Three killed at South Korean nuclear reactor days after hackers target country's atomic agency

The country's nuclear power agency this week faced cyber attacks with suspected links to North Korea

Jon Stone@joncstone
Saturday 27 December 2014 15:26
Nuclear power plant, Shin Kori 3, under construction in Ulsan, South Korea.
Nuclear power plant, Shin Kori 3, under construction in Ulsan, South Korea.

Two under-construction nuclear reactors in South Korea have been shut down after three workers were killed while working on them.

The incident occurred days after a series of cyber attacks on South Korea’s nuclear power agency and in the same week as an anonymous anti-nuclear group posted documents and operator manuals for the country’s reactors on internet.

The country’s labour ministry said it was launching an investigation into whether there had been irregularities at the plant.

"We will promptly conduct an investigation and hold accountable those who are responsible if any irregularities are discovered," Yoo Han-bong, head of the Labor Ministry's Ulsan branch, told the country’s Yonhap news agency.

The state-run Korea Hydro and Nuclear Power said it suspected a nitrogen gas leak from an underground cable as the cause of the deaths.

The workers died on Friday at the construction site of the Shin Kori 3 nuclear reactor in Ulsan, about 410km southeast of the capital Seoul.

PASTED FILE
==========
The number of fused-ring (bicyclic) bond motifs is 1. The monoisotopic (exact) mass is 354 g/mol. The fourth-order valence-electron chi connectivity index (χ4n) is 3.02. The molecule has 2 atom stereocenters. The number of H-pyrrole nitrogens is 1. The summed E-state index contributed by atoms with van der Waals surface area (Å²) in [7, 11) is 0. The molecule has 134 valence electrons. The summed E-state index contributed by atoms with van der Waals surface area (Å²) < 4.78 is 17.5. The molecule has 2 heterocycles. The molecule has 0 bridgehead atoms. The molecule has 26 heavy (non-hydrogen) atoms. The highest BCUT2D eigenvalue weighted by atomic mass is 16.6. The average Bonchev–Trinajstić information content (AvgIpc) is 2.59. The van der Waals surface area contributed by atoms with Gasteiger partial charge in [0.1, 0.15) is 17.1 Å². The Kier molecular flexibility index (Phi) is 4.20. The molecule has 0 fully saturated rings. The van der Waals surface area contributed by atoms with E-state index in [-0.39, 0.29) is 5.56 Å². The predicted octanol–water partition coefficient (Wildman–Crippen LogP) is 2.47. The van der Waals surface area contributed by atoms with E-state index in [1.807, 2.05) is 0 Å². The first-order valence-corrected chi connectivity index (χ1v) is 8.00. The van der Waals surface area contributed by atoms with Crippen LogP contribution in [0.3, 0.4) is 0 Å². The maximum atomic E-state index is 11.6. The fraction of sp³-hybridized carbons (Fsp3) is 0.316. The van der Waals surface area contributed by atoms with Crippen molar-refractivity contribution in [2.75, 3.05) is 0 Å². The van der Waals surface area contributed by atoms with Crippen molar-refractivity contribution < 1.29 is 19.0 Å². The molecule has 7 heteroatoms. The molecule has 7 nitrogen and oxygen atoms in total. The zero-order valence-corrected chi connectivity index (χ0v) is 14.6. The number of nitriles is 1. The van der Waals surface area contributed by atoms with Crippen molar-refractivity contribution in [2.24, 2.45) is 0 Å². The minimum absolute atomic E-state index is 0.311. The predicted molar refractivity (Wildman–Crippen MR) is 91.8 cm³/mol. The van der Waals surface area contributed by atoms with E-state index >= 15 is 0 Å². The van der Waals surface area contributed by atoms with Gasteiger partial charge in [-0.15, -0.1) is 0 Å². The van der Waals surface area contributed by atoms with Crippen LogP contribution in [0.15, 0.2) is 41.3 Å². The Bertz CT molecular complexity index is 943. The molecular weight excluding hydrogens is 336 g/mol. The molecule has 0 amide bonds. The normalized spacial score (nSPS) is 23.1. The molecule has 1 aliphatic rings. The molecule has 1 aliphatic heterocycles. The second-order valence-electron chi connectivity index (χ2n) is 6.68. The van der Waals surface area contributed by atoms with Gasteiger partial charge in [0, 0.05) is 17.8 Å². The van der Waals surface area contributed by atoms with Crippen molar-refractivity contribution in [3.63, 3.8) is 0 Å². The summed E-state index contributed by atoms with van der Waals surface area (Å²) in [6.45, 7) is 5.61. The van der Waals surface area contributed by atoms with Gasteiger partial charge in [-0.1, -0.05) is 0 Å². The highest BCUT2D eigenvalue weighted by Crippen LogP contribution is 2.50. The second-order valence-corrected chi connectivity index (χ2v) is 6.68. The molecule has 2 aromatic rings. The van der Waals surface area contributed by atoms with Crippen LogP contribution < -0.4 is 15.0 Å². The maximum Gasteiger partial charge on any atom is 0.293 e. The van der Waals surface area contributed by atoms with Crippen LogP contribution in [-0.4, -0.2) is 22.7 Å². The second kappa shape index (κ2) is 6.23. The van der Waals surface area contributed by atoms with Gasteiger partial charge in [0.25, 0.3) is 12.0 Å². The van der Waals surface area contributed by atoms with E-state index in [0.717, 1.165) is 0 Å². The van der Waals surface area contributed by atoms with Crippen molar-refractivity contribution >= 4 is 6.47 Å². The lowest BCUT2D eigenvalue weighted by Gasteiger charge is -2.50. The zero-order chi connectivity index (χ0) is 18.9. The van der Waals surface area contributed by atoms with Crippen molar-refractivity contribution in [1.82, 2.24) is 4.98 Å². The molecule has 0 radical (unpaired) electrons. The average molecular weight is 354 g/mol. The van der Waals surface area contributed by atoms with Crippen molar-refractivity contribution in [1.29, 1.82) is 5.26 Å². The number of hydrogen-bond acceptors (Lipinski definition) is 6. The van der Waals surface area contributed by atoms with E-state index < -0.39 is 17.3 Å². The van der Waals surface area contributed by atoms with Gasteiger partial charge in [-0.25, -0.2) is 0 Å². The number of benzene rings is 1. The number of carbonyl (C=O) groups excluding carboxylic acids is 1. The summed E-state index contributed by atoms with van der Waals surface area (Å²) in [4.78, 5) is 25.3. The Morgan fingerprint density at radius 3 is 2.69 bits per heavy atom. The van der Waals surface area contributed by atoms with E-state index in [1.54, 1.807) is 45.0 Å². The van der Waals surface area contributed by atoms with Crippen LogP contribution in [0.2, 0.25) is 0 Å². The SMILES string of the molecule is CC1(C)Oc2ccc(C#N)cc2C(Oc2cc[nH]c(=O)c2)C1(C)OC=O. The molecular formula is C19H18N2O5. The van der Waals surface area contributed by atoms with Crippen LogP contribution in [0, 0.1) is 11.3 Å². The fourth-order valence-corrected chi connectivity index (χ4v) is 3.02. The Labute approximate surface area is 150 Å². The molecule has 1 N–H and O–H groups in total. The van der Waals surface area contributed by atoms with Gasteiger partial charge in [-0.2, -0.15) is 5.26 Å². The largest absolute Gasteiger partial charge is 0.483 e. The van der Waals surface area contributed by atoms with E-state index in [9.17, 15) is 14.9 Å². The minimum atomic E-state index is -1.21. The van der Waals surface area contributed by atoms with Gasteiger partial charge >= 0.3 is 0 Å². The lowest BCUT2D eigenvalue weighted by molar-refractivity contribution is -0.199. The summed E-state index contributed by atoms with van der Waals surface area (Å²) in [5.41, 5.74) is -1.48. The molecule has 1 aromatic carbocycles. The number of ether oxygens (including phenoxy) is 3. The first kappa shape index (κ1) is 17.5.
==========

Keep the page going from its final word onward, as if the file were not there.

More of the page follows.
A statement released by the country’s government and reported in local media did not broach the subject of whether the incident may be related to cyber attacks.

On Wednesday government officials said a suspect in the previous hacking attacks was found to have used multiple internet protocol addresses assigned to China.

South Korean officials have not ruled out the possible involvement of North Korea in the attacks, which is known to have cyber forces. North Korea has denied any involvement.

Nuclear workers have been conduct a series of large-scale drills at four nuclear power plants to prepare for further hacking attempts.

The two countries have technically been at war for more than 50 years, since a civil war led to the division of Korea.

The attack came after the United States accused North Korea of hacking US-Japanese corporation Sony Pictures and threatening the firm over the release of the film The Interview.

The Interview features a fictional plot to assassinate North Korean leader Kim Jong Un.

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